But the point I was making was more of an analogy.

I'm talking about a map of our business environment rather than a geographic map. Instead of showing continents and oceans, a map of our business environment would show the relationships between:

  • customers
  • competitors
  • distributors
  • suppliers
  • products
  • processes
  • resources, etc.

Have you ever seen such a map? Probably not. We've been drawing geographic maps for thousands of years. We've only just started drawing maps of business environments. And because business environments are more abstract and changing than the physical world, we've found it much harder to do.

Of course, that does not mean we haven't been trying. There are a large number of frameworks, models and canvases that have emerged in recent years. Like the geographic maps described above, each has its inclusions and omissions, strengths and weaknesses. And each is more or less useful in different circumstances.

Some popular examples, each with its own strengths and weaknesses, include:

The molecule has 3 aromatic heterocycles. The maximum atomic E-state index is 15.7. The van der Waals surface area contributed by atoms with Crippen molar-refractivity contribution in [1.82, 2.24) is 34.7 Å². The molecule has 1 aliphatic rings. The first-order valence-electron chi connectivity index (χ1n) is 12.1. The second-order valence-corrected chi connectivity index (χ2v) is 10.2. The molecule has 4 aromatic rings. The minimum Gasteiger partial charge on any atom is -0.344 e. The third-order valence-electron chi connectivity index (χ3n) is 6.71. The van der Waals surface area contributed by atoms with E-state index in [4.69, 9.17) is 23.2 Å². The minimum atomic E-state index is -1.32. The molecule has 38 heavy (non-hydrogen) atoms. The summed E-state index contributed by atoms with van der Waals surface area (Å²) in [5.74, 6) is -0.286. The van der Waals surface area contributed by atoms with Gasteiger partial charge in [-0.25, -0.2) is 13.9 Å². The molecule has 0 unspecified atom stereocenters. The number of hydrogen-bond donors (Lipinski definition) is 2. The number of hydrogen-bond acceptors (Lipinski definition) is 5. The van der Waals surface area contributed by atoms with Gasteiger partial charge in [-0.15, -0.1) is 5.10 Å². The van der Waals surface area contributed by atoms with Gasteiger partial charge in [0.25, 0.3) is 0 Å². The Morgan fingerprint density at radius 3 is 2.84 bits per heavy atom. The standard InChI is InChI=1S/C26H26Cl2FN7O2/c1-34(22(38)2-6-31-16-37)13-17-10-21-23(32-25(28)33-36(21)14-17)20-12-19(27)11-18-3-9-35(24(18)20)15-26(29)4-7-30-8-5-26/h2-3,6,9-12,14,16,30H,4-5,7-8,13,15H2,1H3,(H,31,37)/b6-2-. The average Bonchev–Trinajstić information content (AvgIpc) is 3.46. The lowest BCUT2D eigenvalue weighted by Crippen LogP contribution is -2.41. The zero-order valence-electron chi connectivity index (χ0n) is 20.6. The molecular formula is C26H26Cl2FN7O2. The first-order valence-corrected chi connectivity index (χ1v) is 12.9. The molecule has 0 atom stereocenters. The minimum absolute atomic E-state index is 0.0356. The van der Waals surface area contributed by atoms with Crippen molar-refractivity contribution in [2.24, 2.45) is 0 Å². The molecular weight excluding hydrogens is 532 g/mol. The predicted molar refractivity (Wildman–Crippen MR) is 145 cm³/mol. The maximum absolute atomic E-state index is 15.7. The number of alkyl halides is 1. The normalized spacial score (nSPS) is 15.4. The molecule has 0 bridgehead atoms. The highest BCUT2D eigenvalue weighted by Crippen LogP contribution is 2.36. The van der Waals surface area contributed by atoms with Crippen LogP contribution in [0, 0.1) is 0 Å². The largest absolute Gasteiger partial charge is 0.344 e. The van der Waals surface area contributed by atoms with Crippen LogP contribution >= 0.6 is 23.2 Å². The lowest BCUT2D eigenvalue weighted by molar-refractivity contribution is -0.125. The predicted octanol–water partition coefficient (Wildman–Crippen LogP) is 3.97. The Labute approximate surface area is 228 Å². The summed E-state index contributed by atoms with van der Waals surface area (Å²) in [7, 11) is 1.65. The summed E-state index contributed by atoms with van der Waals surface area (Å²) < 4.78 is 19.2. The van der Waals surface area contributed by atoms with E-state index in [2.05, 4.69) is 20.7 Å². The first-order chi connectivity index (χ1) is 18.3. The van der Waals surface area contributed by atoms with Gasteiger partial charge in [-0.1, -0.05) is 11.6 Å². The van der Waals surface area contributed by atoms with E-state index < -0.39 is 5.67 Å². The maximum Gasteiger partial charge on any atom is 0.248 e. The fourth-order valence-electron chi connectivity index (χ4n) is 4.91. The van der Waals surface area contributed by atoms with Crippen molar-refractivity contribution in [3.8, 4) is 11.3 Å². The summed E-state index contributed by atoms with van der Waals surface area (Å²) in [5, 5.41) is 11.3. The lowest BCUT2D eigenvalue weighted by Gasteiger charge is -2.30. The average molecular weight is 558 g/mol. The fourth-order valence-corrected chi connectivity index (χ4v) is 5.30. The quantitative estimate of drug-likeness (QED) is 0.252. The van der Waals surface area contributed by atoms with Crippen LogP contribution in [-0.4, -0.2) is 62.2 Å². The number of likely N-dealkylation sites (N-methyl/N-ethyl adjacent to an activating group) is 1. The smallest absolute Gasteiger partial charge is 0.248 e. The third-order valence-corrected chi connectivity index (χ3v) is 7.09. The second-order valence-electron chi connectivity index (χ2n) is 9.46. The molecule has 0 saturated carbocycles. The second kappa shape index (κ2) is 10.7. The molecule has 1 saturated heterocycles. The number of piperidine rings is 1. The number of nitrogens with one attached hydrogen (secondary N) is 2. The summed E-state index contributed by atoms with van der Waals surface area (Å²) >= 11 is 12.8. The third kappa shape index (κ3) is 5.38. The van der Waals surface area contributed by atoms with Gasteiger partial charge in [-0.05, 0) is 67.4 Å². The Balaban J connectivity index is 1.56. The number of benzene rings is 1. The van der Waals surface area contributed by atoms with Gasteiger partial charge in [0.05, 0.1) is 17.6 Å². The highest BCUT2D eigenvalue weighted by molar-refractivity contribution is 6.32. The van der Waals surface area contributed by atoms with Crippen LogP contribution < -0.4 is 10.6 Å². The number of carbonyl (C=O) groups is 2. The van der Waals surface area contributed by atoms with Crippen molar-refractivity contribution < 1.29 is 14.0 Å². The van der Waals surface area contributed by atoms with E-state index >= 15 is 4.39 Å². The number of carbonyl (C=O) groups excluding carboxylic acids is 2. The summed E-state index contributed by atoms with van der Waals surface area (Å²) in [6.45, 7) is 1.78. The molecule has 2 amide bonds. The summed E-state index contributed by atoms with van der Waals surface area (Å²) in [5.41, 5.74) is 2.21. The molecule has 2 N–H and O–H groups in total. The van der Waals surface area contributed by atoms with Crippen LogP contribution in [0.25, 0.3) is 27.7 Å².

Think of your business strategy as a plan to get you from point A to point B. But A and B aren't physical points on the face of the earth. Instead, they represent the current state of your business (A) and what you would like your business to become (B) to be successful.

And, like a map, your business strategy should show you:

  • challenges to overcome or circumnavigate - like a mountain you have to go over, or around or find a pass through.
  • opportunities: like a river than you can use to transport heavy equipment more easily than you could over land, etc.
  • distance: like opportunities that are near to hand or more distant, and similarly threats that are imminent or further away.